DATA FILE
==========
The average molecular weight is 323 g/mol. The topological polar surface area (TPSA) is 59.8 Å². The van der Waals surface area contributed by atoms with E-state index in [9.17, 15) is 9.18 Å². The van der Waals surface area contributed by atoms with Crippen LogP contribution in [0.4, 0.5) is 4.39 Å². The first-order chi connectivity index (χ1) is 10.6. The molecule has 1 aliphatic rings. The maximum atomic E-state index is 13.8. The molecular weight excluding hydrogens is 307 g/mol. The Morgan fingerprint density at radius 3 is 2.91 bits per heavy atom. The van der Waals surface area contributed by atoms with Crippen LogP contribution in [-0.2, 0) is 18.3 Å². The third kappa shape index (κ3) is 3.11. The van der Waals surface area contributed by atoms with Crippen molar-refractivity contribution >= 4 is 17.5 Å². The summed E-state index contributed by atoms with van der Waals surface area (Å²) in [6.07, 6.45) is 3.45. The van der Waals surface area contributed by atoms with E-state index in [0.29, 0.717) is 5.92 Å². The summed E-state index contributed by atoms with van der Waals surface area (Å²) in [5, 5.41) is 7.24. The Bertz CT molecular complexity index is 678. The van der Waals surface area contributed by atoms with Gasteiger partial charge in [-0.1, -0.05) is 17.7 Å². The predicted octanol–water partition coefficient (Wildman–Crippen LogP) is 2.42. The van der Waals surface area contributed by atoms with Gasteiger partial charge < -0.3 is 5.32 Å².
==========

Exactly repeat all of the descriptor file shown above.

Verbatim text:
The average molecular weight is 323 g/mol. The topological polar surface area (TPSA) is 59.8 Å². The van der Waals surface area contributed by atoms with E-state index in [9.17, 15) is 9.18 Å². The van der Waals surface area contributed by atoms with Crippen LogP contribution in [0.4, 0.5) is 4.39 Å². The first-order chi connectivity index (χ1) is 10.6. The molecule has 1 aliphatic rings. The maximum atomic E-state index is 13.8. The molecular weight excluding hydrogens is 307 g/mol. The Morgan fingerprint density at radius 3 is 2.91 bits per heavy atom. The van der Waals surface area contributed by atoms with Crippen LogP contribution in [-0.2, 0) is 18.3 Å². The third kappa shape index (κ3) is 3.11. The van der Waals surface area contributed by atoms with Crippen molar-refractivity contribution >= 4 is 17.5 Å². The summed E-state index contributed by atoms with van der Waals surface area (Å²) in [6.07, 6.45) is 3.45. The van der Waals surface area contributed by atoms with E-state index in [0.29, 0.717) is 5.92 Å². The summed E-state index contributed by atoms with van der Waals surface area (Å²) in [5, 5.41) is 7.24. The Bertz CT molecular complexity index is 678. The van der Waals surface area contributed by atoms with Gasteiger partial charge in [-0.1, -0.05) is 17.7 Å². The predicted octanol–water partition coefficient (Wildman–Crippen LogP) is 2.42. The van der Waals surface area contributed by atoms with Gasteiger partial charge < -0.3 is 5.32 Å².